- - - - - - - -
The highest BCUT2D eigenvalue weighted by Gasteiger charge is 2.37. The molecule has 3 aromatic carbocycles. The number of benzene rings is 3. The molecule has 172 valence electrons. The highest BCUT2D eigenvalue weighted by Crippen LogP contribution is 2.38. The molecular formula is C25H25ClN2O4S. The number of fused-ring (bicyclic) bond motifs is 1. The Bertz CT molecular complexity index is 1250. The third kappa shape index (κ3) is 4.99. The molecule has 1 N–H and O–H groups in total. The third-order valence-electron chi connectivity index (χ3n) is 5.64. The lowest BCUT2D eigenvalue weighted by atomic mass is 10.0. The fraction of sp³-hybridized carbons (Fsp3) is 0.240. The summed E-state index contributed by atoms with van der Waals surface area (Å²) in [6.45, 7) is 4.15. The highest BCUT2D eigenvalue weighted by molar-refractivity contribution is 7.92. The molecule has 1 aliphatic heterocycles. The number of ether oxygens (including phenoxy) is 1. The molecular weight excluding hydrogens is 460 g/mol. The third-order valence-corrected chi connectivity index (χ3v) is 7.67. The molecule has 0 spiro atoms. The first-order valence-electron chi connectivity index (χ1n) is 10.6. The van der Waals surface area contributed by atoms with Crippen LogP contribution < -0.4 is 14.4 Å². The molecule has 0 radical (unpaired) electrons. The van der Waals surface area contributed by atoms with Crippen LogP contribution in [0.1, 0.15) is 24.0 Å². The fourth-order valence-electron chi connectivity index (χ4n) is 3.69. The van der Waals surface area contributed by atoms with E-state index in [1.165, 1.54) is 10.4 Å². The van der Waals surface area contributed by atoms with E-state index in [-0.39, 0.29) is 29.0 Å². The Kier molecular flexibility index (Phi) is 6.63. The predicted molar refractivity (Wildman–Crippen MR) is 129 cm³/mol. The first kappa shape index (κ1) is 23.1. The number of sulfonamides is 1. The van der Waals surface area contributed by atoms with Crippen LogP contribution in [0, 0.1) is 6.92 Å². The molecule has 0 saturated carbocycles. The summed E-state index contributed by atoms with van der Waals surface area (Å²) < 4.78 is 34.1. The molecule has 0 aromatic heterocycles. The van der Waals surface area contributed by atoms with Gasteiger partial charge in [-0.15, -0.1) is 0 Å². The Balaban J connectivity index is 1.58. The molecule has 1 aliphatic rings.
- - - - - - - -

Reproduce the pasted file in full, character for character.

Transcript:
The highest BCUT2D eigenvalue weighted by Gasteiger charge is 2.37. The molecule has 3 aromatic carbocycles. The number of benzene rings is 3. The molecule has 172 valence electrons. The highest BCUT2D eigenvalue weighted by Crippen LogP contribution is 2.38. The molecular formula is C25H25ClN2O4S. The number of fused-ring (bicyclic) bond motifs is 1. The Bertz CT molecular complexity index is 1250. The third kappa shape index (κ3) is 4.99. The molecule has 1 N–H and O–H groups in total. The third-order valence-electron chi connectivity index (χ3n) is 5.64. The lowest BCUT2D eigenvalue weighted by atomic mass is 10.0. The fraction of sp³-hybridized carbons (Fsp3) is 0.240. The summed E-state index contributed by atoms with van der Waals surface area (Å²) in [6.45, 7) is 4.15. The highest BCUT2D eigenvalue weighted by molar-refractivity contribution is 7.92. The molecule has 1 aliphatic heterocycles. The number of ether oxygens (including phenoxy) is 1. The molecular weight excluding hydrogens is 460 g/mol. The third-order valence-corrected chi connectivity index (χ3v) is 7.67. The molecule has 0 spiro atoms. The first-order valence-electron chi connectivity index (χ1n) is 10.6. The van der Waals surface area contributed by atoms with Crippen LogP contribution < -0.4 is 14.4 Å². The molecule has 0 radical (unpaired) electrons. The van der Waals surface area contributed by atoms with Crippen LogP contribution in [0.1, 0.15) is 24.0 Å². The fourth-order valence-electron chi connectivity index (χ4n) is 3.69. The van der Waals surface area contributed by atoms with E-state index in [1.165, 1.54) is 10.4 Å². The van der Waals surface area contributed by atoms with E-state index in [-0.39, 0.29) is 29.0 Å². The Kier molecular flexibility index (Phi) is 6.63. The predicted molar refractivity (Wildman–Crippen MR) is 129 cm³/mol. The first kappa shape index (κ1) is 23.1. The number of sulfonamides is 1. The van der Waals surface area contributed by atoms with Crippen LogP contribution in [0, 0.1) is 6.92 Å². The molecule has 0 saturated carbocycles. The summed E-state index contributed by atoms with van der Waals surface area (Å²) < 4.78 is 34.1. The molecule has 0 aromatic heterocycles. The van der Waals surface area contributed by atoms with Gasteiger partial charge in [-0.15, -0.1) is 0 Å². The Balaban J connectivity index is 1.58. The molecule has 1 aliphatic rings.